Yevgeny Prigozhin, the Kremlin-linked magnate who leads the notorious Wagner mercenary group, said Wednesday that the private military contractor was “forming a people's militia” in Russia’s Belgorod region on the Ukrainian border.
According to Prigozhin, “several сompanies” were producing “required items for fortifications,” while Wagner instructors were training “citizens who will defend the region’s borders.”
“We are ready to provide all possible assistance to other areas that need to take care of their defense,” Prigozhin said in a Telegram post.
He did not specify how many people would comprise the "people's militia."
Belgorod and other Russian border regions have accused Ukraine of repeated cross-border attacks on their soil in the months since Moscow invaded Ukraine on Feb. 24. Kyiv has neither confirmed nor denied responsibility.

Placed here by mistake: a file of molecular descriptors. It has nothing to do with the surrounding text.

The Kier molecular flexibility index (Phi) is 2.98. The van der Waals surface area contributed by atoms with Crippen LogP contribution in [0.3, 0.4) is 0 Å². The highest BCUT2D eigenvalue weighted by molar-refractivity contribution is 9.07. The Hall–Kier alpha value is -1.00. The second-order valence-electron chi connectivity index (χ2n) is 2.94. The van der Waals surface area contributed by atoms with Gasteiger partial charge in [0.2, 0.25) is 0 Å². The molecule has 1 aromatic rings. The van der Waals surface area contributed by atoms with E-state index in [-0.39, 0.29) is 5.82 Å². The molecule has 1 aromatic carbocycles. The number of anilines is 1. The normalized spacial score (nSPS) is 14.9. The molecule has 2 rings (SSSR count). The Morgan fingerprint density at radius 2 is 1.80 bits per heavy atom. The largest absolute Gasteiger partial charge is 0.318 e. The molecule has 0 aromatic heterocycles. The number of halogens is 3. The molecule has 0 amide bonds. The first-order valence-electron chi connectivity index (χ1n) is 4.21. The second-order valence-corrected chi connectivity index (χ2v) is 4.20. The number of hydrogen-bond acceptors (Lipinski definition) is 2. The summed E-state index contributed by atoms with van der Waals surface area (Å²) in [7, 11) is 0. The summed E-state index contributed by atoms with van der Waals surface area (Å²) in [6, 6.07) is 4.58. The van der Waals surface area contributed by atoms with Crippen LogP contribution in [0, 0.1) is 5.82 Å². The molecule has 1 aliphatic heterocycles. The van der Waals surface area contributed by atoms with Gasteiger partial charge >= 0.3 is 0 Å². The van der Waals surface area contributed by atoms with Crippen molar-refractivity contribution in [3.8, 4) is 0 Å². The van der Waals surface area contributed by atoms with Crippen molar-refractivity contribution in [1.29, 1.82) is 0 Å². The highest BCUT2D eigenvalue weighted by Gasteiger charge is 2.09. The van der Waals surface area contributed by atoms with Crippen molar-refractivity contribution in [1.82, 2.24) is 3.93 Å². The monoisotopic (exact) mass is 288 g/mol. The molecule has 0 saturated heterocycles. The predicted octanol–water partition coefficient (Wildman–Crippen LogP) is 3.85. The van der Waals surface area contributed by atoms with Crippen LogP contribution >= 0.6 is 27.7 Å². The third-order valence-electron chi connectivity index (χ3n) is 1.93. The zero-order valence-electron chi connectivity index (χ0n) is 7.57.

Prigozhin is also believed to be recruiting prisoners to fight in Ukraine in a bid to solve the military’s manpower problems in the ongoing war.
While mercenary companies are illegal under Russian law, it is widely believed that Prigozhin is permitted to run Wagner because Moscow allegedly uses it to secretly deploy military contractors and pursue its foreign policy goals without the use of its own military.
Prigozhin admitted last month that he founded Wagner in 2014 following years of denying any role with the company.
The U.S. and the European Union have sanctioned the mercenary group over alleged atrocities committed in Ukraine, the Middle East and North and Central Africa.